What I’m about to discuss here has been covered in other CP articles, e.g., “Improve Sustainability on a Shoestring." Nevertheless, I still feel it’s important enough to talk about based on some first-hand practical experiences my colleague, Subodh Chaudhari, and I have had over the past two years doing BoilerMACT energy assessments. We assessed more than 100 process heaters and steam generation equipment along with their historical operating data (hourly averages for one year). These units varied significantly in design, heat duty and operational characteristics, but still had commonalities when it came to excess air control, heat recovery and operating efficiencies.
In a nutshell, our energy assessment results relating to improving excess air control showed that:
• Steam systems are usually better set up and controlled than process heaters;
• Process heaters can save ~2–5% of the energy, whereas steam systems can save ~1–3%;
• Simple payback on these projects can be anywhere from a few months to 1.5 years; and,
• Excess air control is dictated by environmental regulations and also sometimes by unique operating constraints determined by management through analysis (e.g., less frequent decoking required by using higher excess air).
Large deviations from the targeted, optimized excess air (and flue gas oxygen content) are possible over time and varying maintenance schedules. Additionally, changing production demands and fuel mix, heating value and firing rate will cause the optimized excess air percentage to fluctuate.
From a layman’s perspective, and per my mentor and good friend Greg Harrell, excess air control and energy efficiency come down to two principles:
• Have enough air to ensure complete combustion as well as avoid combustibles in the flue gas; and
• Minimize the amount of air needed so that all extra mass (nitrogen specifically — 79% of air) is not heated from the ambient and released at stack temperature.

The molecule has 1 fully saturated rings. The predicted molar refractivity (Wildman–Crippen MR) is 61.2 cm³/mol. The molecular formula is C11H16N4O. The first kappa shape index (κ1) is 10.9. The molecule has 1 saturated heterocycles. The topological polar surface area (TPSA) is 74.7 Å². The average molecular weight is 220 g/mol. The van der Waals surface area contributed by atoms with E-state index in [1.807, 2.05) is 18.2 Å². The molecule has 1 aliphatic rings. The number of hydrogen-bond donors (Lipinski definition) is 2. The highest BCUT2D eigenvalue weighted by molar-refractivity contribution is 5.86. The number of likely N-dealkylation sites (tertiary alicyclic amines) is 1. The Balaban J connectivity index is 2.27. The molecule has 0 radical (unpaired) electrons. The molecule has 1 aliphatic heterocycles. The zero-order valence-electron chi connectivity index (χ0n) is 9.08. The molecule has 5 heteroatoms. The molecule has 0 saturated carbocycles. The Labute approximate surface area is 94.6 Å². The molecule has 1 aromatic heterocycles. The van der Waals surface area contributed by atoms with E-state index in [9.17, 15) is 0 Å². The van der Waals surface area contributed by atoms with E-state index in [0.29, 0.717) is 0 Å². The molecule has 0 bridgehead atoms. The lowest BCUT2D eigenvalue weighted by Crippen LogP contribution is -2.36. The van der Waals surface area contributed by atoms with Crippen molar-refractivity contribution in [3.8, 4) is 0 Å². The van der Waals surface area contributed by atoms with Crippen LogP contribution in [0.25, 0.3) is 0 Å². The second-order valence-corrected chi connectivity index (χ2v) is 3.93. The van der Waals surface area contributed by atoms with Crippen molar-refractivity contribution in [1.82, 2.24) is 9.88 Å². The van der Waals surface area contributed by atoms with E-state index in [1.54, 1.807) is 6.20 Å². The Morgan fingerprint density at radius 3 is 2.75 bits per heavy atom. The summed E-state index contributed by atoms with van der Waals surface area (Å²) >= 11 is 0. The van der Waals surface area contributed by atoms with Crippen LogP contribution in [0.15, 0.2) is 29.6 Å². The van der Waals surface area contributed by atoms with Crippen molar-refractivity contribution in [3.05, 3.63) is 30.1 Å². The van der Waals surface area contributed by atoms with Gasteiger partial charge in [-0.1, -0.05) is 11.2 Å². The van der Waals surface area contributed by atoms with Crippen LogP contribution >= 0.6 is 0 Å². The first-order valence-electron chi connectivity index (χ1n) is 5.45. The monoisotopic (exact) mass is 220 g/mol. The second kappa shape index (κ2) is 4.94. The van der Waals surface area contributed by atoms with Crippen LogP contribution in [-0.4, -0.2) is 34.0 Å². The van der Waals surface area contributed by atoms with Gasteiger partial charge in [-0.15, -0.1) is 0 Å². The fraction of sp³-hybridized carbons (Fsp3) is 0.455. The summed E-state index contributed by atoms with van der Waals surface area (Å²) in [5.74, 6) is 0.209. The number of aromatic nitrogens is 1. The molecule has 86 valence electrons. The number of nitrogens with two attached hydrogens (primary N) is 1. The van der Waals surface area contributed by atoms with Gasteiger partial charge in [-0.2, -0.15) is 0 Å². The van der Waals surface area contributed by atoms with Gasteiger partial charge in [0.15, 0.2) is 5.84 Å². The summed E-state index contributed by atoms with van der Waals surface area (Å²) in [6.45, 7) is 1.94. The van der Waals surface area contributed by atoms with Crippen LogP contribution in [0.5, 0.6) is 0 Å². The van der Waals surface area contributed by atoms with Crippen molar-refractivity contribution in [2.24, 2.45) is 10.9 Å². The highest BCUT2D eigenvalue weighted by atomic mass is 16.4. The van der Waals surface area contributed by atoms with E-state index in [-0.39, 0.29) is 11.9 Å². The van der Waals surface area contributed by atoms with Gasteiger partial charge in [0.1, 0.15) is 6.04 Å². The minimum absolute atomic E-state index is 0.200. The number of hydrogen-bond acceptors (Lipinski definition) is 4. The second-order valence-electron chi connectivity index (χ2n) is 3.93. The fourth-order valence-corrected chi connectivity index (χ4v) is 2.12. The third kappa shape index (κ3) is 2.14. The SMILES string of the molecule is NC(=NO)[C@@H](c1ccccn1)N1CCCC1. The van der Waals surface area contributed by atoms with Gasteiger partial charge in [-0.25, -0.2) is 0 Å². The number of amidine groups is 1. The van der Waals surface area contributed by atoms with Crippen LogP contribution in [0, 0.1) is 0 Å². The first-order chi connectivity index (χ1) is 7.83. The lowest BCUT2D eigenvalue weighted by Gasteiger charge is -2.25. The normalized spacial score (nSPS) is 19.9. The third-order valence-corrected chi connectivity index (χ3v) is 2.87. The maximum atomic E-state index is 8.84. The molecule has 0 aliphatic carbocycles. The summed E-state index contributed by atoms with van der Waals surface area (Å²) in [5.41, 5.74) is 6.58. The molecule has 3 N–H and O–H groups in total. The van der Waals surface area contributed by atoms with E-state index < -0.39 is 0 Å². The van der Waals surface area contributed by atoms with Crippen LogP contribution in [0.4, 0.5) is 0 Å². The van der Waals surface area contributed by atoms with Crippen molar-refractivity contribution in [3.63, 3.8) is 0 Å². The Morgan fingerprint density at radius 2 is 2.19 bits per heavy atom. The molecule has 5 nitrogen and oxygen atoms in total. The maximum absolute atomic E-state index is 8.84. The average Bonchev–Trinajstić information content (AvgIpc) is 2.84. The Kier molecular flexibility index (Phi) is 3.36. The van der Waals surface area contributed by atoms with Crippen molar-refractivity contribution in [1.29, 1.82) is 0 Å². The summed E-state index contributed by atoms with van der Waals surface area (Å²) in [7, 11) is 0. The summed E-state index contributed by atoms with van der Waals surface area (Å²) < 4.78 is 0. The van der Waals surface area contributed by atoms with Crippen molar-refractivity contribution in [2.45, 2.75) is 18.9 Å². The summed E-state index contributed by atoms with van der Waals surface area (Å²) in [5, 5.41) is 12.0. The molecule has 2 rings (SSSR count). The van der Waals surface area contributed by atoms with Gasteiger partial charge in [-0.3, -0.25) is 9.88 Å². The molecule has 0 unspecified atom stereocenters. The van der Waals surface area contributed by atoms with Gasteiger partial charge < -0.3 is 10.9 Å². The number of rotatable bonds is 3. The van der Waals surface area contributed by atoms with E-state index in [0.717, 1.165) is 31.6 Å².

So, how do we manage excess air in our process heaters and steam generation equipment? Several different methodologies exist ranging from manual (physical dampers managed by operators as they do their walk-throughs or on an as-needed basis) to a sophisticated variable-frequency-drive (VFD) forced-draft fan and an automatically controlled balancing damper. With the advent of highly reliable and longer service life high-temperature in-situ sensors, cascade control technologies and data historians, implementation of automatic excess air control (oxygen trim control) has become very cost-effective; every plant should investigate automating the process. Furthermore, while the primary driver is oxygen, I have seen several places successfully implement a cascade system that combines oxygen and carbon monoxide (CO) in the flue gas to achieve a very tight and optimized combustion. In addition, you must consider the emission permits and limits relating to NOx when configuring the excess air controller for each process heater and all steam generation equipment.
As a simple best practice, install a positional controller with a periodic (quarterly or monthly) tune-up activity for the burner(s). A positional controller uses a fixed relationship (physical linkage mechanism) between the fuel valve opening (firing rate) and the damper opening. This controller requires periodic tuning because the fuel mix may change; linkages develop hysteresis and drift; ambient temperature changes with seasons, thereby changing the mass of air through the fan — remember, a fan is a fixed volume machine but the combustion process is dictated by mass; etc.
On the other hand, a state-of-the-art automatic oxygen trim controller with a VFD continuously monitors the flue gas oxygen with an in-situ sensor and trims the excess air with speed control on the fan to optimize the combustion process. In addition to the fuel energy, this also saves fan electrical energy!
In closing, I recommend you review the operations of your process heaters and steam generation equipment and evaluate if you can economically justify upgrading excess air control mechanisms. I am not going to suggest any “rules of thumb,” but instead direct you to an energy savings calculator from the United States Department of Energy called PHAST (Process Heating Assessment and Survey Tool), where you can model your process heater and see the energy and economic benefit of controlling excess air.